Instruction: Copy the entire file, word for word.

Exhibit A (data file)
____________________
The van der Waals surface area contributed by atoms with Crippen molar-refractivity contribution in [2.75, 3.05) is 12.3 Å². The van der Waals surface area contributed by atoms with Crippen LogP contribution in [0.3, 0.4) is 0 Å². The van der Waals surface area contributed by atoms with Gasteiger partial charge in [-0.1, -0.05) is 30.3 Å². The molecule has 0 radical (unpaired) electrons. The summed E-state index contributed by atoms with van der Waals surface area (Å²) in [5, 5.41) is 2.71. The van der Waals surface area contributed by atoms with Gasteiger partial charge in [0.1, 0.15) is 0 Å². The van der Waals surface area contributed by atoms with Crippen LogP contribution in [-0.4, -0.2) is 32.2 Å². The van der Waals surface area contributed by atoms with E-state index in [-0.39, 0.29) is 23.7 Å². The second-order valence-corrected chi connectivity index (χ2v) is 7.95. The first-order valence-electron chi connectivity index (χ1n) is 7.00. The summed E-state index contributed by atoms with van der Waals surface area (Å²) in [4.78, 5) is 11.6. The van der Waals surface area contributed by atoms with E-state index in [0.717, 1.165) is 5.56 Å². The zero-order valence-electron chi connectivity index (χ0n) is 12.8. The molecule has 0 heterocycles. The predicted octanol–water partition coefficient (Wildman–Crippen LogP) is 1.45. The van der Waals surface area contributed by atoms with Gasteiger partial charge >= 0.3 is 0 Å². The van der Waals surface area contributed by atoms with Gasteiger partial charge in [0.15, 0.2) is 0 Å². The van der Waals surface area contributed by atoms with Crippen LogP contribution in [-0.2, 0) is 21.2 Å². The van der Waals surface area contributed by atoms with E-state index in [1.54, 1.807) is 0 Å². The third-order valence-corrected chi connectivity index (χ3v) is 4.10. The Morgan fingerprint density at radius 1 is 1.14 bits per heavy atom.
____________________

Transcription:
The van der Waals surface area contributed by atoms with Crippen molar-refractivity contribution in [2.75, 3.05) is 12.3 Å². The van der Waals surface area contributed by atoms with Crippen LogP contribution in [0.3, 0.4) is 0 Å². The van der Waals surface area contributed by atoms with Gasteiger partial charge in [-0.1, -0.05) is 30.3 Å². The molecule has 0 radical (unpaired) electrons. The summed E-state index contributed by atoms with van der Waals surface area (Å²) in [5, 5.41) is 2.71. The van der Waals surface area contributed by atoms with Gasteiger partial charge in [0.1, 0.15) is 0 Å². The van der Waals surface area contributed by atoms with Crippen LogP contribution in [-0.4, -0.2) is 32.2 Å². The van der Waals surface area contributed by atoms with E-state index in [-0.39, 0.29) is 23.7 Å². The second-order valence-corrected chi connectivity index (χ2v) is 7.95. The first-order valence-electron chi connectivity index (χ1n) is 7.00. The summed E-state index contributed by atoms with van der Waals surface area (Å²) in [4.78, 5) is 11.6. The van der Waals surface area contributed by atoms with E-state index in [0.717, 1.165) is 5.56 Å². The zero-order valence-electron chi connectivity index (χ0n) is 12.8. The molecule has 0 heterocycles. The predicted octanol–water partition coefficient (Wildman–Crippen LogP) is 1.45. The van der Waals surface area contributed by atoms with Gasteiger partial charge >= 0.3 is 0 Å². The van der Waals surface area contributed by atoms with Gasteiger partial charge in [0.15, 0.2) is 0 Å². The van der Waals surface area contributed by atoms with Crippen LogP contribution in [-0.2, 0) is 21.2 Å². The van der Waals surface area contributed by atoms with E-state index in [1.54, 1.807) is 0 Å². The third-order valence-corrected chi connectivity index (χ3v) is 4.10. The Morgan fingerprint density at radius 1 is 1.14 bits per heavy atom.